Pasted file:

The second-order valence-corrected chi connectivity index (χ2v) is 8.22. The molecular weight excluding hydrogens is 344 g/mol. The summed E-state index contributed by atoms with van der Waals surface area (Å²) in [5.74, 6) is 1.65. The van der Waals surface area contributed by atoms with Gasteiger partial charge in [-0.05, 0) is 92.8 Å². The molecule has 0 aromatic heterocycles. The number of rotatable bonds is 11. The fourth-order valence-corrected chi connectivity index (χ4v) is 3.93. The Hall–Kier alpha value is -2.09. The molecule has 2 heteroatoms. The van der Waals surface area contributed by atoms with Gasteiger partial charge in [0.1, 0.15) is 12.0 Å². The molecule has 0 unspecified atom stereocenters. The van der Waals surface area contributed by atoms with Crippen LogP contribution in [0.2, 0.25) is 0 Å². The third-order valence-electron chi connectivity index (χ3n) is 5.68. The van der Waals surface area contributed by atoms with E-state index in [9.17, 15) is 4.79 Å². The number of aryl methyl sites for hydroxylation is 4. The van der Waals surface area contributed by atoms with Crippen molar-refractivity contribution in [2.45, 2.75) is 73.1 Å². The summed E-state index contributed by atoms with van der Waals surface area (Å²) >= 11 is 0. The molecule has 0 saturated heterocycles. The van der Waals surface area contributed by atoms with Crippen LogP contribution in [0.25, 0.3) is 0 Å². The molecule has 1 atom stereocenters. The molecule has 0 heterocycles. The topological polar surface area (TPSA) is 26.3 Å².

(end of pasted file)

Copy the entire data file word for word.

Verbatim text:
The second-order valence-corrected chi connectivity index (χ2v) is 8.22. The molecular weight excluding hydrogens is 344 g/mol. The summed E-state index contributed by atoms with van der Waals surface area (Å²) in [5.74, 6) is 1.65. The van der Waals surface area contributed by atoms with Gasteiger partial charge in [-0.05, 0) is 92.8 Å². The molecule has 0 aromatic heterocycles. The number of rotatable bonds is 11. The fourth-order valence-corrected chi connectivity index (χ4v) is 3.93. The Hall–Kier alpha value is -2.09. The molecule has 2 heteroatoms. The van der Waals surface area contributed by atoms with Gasteiger partial charge in [0.1, 0.15) is 12.0 Å². The molecule has 0 unspecified atom stereocenters. The van der Waals surface area contributed by atoms with Crippen LogP contribution in [0.2, 0.25) is 0 Å². The third-order valence-electron chi connectivity index (χ3n) is 5.68. The van der Waals surface area contributed by atoms with E-state index in [9.17, 15) is 4.79 Å². The number of aryl methyl sites for hydroxylation is 4. The van der Waals surface area contributed by atoms with Crippen molar-refractivity contribution in [2.45, 2.75) is 73.1 Å². The summed E-state index contributed by atoms with van der Waals surface area (Å²) >= 11 is 0. The molecule has 0 saturated heterocycles. The van der Waals surface area contributed by atoms with Crippen LogP contribution in [0.25, 0.3) is 0 Å². The molecule has 1 atom stereocenters. The molecule has 0 heterocycles. The topological polar surface area (TPSA) is 26.3 Å².